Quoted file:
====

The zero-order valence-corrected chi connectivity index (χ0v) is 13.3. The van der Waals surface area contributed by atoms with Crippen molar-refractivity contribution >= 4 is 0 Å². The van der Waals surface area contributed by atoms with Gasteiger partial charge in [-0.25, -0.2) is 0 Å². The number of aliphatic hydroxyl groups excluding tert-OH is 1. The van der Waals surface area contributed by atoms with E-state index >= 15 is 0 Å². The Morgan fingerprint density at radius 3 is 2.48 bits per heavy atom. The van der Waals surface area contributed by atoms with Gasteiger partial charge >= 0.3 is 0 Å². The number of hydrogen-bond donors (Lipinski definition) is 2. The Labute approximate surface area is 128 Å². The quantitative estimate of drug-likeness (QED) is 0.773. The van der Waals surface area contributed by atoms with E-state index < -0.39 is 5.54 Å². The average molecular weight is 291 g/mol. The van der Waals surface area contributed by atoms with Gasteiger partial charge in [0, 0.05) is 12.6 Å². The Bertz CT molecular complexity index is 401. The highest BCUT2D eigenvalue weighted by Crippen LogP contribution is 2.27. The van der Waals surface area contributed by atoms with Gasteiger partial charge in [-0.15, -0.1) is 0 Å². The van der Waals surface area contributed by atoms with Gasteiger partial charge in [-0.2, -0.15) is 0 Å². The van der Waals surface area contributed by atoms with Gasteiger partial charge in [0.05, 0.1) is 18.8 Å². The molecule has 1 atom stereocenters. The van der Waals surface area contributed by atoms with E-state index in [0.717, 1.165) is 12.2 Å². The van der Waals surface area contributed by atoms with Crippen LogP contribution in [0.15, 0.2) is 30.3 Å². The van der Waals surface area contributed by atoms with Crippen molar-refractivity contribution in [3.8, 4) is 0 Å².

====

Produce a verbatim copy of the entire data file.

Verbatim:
The zero-order valence-corrected chi connectivity index (χ0v) is 13.3. The van der Waals surface area contributed by atoms with Crippen molar-refractivity contribution >= 4 is 0 Å². The van der Waals surface area contributed by atoms with Gasteiger partial charge in [-0.25, -0.2) is 0 Å². The number of aliphatic hydroxyl groups excluding tert-OH is 1. The van der Waals surface area contributed by atoms with E-state index >= 15 is 0 Å². The Morgan fingerprint density at radius 3 is 2.48 bits per heavy atom. The van der Waals surface area contributed by atoms with Gasteiger partial charge >= 0.3 is 0 Å². The number of hydrogen-bond donors (Lipinski definition) is 2. The Labute approximate surface area is 128 Å². The quantitative estimate of drug-likeness (QED) is 0.773. The van der Waals surface area contributed by atoms with E-state index < -0.39 is 5.54 Å². The average molecular weight is 291 g/mol. The van der Waals surface area contributed by atoms with Gasteiger partial charge in [0, 0.05) is 12.6 Å². The Bertz CT molecular complexity index is 401. The highest BCUT2D eigenvalue weighted by Crippen LogP contribution is 2.27. The van der Waals surface area contributed by atoms with Gasteiger partial charge in [-0.15, -0.1) is 0 Å². The van der Waals surface area contributed by atoms with Gasteiger partial charge in [-0.2, -0.15) is 0 Å². The van der Waals surface area contributed by atoms with Gasteiger partial charge in [0.05, 0.1) is 18.8 Å². The molecule has 1 atom stereocenters. The van der Waals surface area contributed by atoms with E-state index in [0.717, 1.165) is 12.2 Å². The van der Waals surface area contributed by atoms with Crippen LogP contribution in [0.15, 0.2) is 30.3 Å². The van der Waals surface area contributed by atoms with Crippen molar-refractivity contribution in [3.8, 4) is 0 Å².